Monday, November 16, 2009

Medal of Honor receipent Millet passes

From the US Report
American Hero Lewis Millett, Medal of Honor recipient passes. Leaving 93 living recipients.

Medal of Honor recipient Lewis Millett, hero of Battle of Bayonet Hill, passes
DateMonday, November 16, 2009 at 08:38AM

by Chris Carter
Capt. Louis L. Millett, 88, Medal of Honor recipient, passed away Nov. 14 in Loma Linda, Calif.[Photo from Crushing Chris}
In 1940, Lewis L. "Red" Millett, a 17 year old native of Mechanic Falls, Maine, dropped out of high school and joined the Army Air Corps in order to fight the increasing fascist threat in Europe. But when President Roosevelt stated that the U.S. would not be entering the war, Millett decided to become a deserter and head to Canada - not to avoid combat, but to seek it out as part of the Canadian army. He was sent to London where he served as an anti-aircraft gunner during the Nazi's "Blitz" bombing campaign.

"I deeply believe that if you're a free man, then you should stand up and support freedom wherever it is," Millett said during an interview on the 2003 PBS documentary American Valor.

When the U.S. joined the war in 1942, Millet was able to transfer back to the American Army. Joining the 1st Armored Division, Millett earned the Silver Star - the nation's third-highest award for valor - for his actions in North Africa. He also fought at Salerno and Anzio, but the paperwork of his desertion caught up to Millett, who was court-martialed, demoted to private, and fined $52.

However following his punishment, Millett received a battlefield promotion to second lieutenant and a Bronze Star.

Then on Feb. 7, 1951 during the Korean War, Millett - who had been promoted to Captain - was leading an under-strength company of 27th Infantry Regiment "Wolfhounds" against a strongly held enemy position on Hill 180, which is now part of Osan Air Base in South Korea.

"The Chinese had put out the word that we were afraid of bayonets," Millett told Stars and Stripes in a 1975 interview. "'Americans afraid of bayonets' is just ridiculous, I thought, so I intended to prove a point."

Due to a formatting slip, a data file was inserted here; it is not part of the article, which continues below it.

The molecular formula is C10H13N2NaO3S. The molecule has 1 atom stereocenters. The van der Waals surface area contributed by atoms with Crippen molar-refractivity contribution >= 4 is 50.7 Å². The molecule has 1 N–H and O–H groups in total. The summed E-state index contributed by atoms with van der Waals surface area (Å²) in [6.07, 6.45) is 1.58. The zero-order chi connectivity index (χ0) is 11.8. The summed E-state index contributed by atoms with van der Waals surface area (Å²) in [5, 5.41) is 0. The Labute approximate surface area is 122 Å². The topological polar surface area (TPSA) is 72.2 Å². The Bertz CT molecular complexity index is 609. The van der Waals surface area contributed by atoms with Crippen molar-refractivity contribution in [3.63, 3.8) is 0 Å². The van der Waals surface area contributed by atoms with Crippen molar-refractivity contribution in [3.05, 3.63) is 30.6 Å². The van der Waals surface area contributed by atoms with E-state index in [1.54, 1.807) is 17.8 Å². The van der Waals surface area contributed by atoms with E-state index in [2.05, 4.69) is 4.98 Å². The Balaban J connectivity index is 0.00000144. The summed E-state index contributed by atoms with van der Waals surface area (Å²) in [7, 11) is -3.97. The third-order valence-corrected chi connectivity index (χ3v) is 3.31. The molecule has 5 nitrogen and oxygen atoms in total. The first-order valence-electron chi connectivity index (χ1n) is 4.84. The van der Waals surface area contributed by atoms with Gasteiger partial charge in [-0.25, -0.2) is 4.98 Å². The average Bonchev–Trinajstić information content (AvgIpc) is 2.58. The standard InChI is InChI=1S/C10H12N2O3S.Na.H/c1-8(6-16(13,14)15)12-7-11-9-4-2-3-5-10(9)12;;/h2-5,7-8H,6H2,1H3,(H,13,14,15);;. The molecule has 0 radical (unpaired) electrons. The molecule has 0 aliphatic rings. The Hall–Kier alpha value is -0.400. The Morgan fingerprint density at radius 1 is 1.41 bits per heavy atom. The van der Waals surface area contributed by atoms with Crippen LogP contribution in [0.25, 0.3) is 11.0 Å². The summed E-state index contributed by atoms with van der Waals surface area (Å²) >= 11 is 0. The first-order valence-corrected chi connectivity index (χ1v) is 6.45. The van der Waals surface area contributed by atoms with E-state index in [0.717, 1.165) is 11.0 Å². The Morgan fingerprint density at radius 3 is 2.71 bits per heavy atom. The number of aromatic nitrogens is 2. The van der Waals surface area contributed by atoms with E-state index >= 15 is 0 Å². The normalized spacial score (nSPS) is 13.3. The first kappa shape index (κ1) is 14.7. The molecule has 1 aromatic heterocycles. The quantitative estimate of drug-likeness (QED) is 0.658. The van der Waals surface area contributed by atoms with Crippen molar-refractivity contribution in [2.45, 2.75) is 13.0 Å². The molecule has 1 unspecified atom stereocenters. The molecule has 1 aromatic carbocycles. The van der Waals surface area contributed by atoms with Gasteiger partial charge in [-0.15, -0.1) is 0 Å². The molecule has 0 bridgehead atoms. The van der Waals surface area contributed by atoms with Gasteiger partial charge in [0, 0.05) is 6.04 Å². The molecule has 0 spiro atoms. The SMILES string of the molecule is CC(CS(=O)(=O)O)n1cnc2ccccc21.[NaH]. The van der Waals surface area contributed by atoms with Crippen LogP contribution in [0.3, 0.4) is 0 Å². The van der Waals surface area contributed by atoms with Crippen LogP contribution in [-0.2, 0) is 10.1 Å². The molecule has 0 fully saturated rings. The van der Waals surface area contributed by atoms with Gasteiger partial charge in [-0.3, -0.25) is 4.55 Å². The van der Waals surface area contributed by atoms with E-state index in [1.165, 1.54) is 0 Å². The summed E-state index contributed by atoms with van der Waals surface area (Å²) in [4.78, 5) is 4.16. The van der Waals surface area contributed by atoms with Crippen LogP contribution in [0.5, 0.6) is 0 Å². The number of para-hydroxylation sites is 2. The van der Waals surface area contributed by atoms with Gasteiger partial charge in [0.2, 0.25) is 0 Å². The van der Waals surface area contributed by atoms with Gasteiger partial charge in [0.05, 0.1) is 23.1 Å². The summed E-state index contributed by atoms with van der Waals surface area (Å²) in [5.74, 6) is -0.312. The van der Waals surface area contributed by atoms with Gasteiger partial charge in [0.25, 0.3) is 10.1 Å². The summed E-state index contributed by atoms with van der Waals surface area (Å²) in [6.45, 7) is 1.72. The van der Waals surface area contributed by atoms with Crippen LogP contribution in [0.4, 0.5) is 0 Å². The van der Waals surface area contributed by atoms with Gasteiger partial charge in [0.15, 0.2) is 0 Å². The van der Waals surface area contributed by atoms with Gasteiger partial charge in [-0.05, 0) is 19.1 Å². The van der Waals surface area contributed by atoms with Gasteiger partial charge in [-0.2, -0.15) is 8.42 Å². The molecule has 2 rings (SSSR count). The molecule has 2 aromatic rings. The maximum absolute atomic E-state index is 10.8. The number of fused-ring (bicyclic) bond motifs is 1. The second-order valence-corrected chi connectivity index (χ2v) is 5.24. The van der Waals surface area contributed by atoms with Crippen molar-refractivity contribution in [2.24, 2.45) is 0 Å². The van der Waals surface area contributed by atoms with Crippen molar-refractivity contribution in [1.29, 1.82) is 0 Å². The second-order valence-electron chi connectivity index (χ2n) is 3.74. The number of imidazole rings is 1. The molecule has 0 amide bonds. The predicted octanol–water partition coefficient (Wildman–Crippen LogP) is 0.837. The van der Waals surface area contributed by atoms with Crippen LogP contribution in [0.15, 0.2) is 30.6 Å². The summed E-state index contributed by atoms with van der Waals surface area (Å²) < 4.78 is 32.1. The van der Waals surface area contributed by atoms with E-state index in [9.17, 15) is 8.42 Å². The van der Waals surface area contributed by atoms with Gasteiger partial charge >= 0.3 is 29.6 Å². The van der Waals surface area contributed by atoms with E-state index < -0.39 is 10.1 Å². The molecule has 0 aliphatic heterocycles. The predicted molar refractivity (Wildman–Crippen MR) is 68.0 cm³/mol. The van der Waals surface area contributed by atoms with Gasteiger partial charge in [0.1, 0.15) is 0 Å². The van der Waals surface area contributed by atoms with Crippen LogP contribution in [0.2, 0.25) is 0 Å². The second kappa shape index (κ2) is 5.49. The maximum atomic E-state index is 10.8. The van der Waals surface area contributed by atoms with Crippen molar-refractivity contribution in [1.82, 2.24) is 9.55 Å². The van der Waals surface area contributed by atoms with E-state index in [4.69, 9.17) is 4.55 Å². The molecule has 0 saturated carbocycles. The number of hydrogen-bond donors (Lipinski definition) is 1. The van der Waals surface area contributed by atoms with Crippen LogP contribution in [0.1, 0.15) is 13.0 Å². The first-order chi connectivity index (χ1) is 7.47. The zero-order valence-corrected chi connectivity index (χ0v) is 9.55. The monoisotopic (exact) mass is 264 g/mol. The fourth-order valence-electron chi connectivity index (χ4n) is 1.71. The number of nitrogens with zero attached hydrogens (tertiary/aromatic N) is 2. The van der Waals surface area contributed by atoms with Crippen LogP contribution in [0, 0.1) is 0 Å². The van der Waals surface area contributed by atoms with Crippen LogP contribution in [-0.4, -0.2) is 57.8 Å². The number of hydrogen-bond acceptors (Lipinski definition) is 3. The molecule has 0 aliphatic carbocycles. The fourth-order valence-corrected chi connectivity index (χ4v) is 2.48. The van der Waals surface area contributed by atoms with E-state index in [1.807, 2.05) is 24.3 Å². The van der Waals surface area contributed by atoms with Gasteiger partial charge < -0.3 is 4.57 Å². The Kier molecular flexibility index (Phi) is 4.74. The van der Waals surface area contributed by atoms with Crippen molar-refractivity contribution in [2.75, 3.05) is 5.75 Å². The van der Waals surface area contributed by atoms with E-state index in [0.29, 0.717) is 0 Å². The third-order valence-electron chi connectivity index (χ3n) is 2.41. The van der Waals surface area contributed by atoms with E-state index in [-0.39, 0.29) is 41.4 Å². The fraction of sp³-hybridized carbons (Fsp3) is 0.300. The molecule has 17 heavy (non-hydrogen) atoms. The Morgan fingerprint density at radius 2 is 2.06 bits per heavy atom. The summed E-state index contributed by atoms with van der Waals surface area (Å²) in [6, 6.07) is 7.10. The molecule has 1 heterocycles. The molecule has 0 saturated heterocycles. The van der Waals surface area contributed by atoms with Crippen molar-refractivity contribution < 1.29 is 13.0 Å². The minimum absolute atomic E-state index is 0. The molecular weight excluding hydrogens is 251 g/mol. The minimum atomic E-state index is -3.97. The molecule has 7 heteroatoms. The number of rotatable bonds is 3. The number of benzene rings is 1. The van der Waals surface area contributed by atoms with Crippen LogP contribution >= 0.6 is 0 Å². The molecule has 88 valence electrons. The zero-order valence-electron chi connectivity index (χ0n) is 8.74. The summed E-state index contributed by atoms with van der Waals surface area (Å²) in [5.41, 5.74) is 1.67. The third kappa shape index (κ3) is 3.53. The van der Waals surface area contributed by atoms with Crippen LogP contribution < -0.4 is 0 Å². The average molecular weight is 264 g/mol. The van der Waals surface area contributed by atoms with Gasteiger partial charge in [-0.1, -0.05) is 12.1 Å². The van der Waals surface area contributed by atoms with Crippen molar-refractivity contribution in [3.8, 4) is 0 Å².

During the attack, one of Millett's platoons became pinned down by small-arms, automatic, and "buffalo gun" anti-tank fire. Millett ordered another platoon forward, telling his men to "Fix bayonets and follow me!"

Despite being wounded by a grenade blast, Millett charged forward - firing his rifle, throwing grenades, and striking enemies with his rifle and bayonet. When Millett reached a three-man buffalo gun emplacement, he killed all three with his bayonet. Once at the top of the hill, Millett waved his rifle over his head, encouraging his men by shouting "Grenades and cold steel!" - while still fighting the enemy.

Millett's charge was so effective that the remaining Communist forces fled, but not before 47 North Korean and Chinese soldiers lay dead, 18 of which had been killed by bayonets.

Capt. Millett was awarded the Medal of Honor - the nation's highest decoration for valor - for his actions on Hill 180, which came to be known as the Battle of Bayonet Hill.

"I was surprised, I never expected it," Millett told Stars and Stripes. "Of course, a lot of real fine people had to die so that a few might get decorated. There's an awful lot of men who lie buried over here, and the only recognition they received was the purple heart."

Lewis L. Millett, 88, passed away Saturday morning in Loma Linda, Calif. His passing means that only 93 living recipients of America's Medal of Honor remain.

In Sept. 2010, the Medal of Honor Society will hold its national convention in Charleston, S.C., giving Americans the opportunity to honor those like Lewis Millett who have given so much for this country.

We mourn the passing of a great American Hero who fought in WWII, Korea and Vietnam.
Among his awards are:
Medal of Honor
Distinguished Service Cross
Silver Star
Legion of Merit (3)
Bronze Star
Purple Heart (4)
Croix de Guerre (France)
Vietnamese Cross of Gallantry

Jerald Terwilliger
National Chairman
American Cold War Veterans, Inc.
"We Remember"